When it comes to tenant repairs, the same pain points keep cropping up. These are often complicated by confusion about who bears responsibility for their resolution; the tenant or the landlord. We take a look at the five most common grievances and whose remit their repair falls under.

Drip-Drip

1) Leaks

What’s the problem?

Leaks are the most common repairs or maintenance issue landlords are faced with. They can be large or small (anything from burst pipes to a leaky faucet) and may lead to wider problems, if the water damages tenant possessions or other units in a larger property.

Whose problem is it?

Under the terms of the Landlord and Tenant Act (1985) landlords are required “to keep in repair and proper working order the installations in the dwelling for the supply of water”, which translates into fixing leaks.

The good news is that most leaks are cheap and easy to fix. The bad news is that often the cause of the leak is entirely down to tenant usage, and that’s where things get complicated. Although landlords have a duty to repair, tenants have a duty to maintain. In addition to clearing basic blockages themselves, tenants should clean shower heads – another common cause of leaks – by removing limescale and preventing mould throughout the property. As with all repairs, in case of an issue, it’s the tenant’s responsibility to inform the landlord as soon as possible.

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2) Washing Machine

What’s the problem?

Most properties in the UK, both furnished and unfurnished, will come with basic white goods like washing machines, dishwashers and dryers, provided by the landlord. But when they break down, there can be disagreement over whose responsibility it is to fix them.

Whose problem is it?

Technically the responsibility lies with the tenant. Despite the fact that the machine has been supplied by the landlord, his responsibility to fix it is not enshrined in law or the tenancy agreement. However, in most instances, the landlord recognizes that they own the white goods and it’s in their interests to maintain them. Usually tenant/landlord relationships are cordial enough for agreements to be reached.

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3) Boiler

What’s the problem?

Faulty boilers are one of the most serious repairs issues landlords will have to deal with – because not only is it imperative to keep a house properly heated in the colder months, but gas leaks can be fatal.

Whose problem is it?

Under Section 11 of the Landlord and Tenant Act (1985) it’s the landlord’s responsibility to repair and maintain the boiler or any gas heating devices. Failure to do so is a criminal offence. Tenants should, however, be encouraged to play their part. Often problems with boilers are due to a drop in water pressure – in these instances landlords can instruct tenants how to bring the water pressure up to the required level, allowing tenant’s a more immediate resolution and saving themselves the cost of a repairman.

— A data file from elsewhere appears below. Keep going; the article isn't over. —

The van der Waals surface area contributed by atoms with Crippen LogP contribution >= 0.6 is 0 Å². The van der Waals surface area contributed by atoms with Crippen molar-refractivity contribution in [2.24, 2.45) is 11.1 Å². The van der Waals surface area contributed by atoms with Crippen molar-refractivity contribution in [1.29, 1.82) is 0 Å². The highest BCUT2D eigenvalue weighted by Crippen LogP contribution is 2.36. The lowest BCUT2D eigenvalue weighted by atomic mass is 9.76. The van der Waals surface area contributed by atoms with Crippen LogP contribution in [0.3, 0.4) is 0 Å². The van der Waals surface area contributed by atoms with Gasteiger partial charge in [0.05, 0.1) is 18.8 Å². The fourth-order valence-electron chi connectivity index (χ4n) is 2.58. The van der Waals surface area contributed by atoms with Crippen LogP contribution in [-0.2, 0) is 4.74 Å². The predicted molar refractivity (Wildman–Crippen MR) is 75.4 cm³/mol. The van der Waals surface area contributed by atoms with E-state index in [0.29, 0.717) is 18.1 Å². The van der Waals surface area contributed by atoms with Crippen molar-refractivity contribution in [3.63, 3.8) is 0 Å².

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4) Radiator

What’s the problem?

Radiators often become a problem in the winter months when they’re suddenly put to work after months of no usage during the summer.

Whose problem is it?

The law requires the landlord to accept full responsibility towards the provision of functional heating and hot water but again that doesn’t mean that tenants are devoid of all responsibility. Renters are entrusted with the daily maintenance of the property, including the radiators and the central heating system. They should regularly check the function of the radiators and take appropriate actions, such as bleeding faulty radiators, to ensure they’re running smoothly. This is another area where landlords can show tenants how to carry out routine maintenance to ensure that both parties are keeping up with their responsibilities.

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5) Toilet

What’s the problem?

In a house of multiple occupants or with frequent tenant turnover (the average tenancy duration is 18 months) toilets can be subject to heavy usage leading to blockages, which is why their repairs scored fifth most highly reported problem across all of Fixflo’s tenant database.

Whose problem is it?

In the case of toilet blockages, landlords are responsible for clearing blocked sewers, drains and external waste pipes in cases where the damage has been caused by faulty installation or wear and tear.  Tenant will bear responsibility if gullies and waste pipes have blocked through their own misuse or if they wish to replace wash basins, toilet bowls and toilet seats. As ever, vigilance and swift repairs reporting by the tenant will keep both parties in line.

Although the law provides some clarification, there’s a grey area in every repair instance. But what every repair, regardless of category, has in common is the importance of reporting the problem early. Repairs and maintenance software, which allows tenants to report issues around the clock and landlords to be assured that they’ll receive an immediate response, is the most effective way to head off repairs issues, regardless of whose responsibility they are. 

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Zahraa Valu

Zahraa Valu

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Zahraa Valu
By Zahraa Valu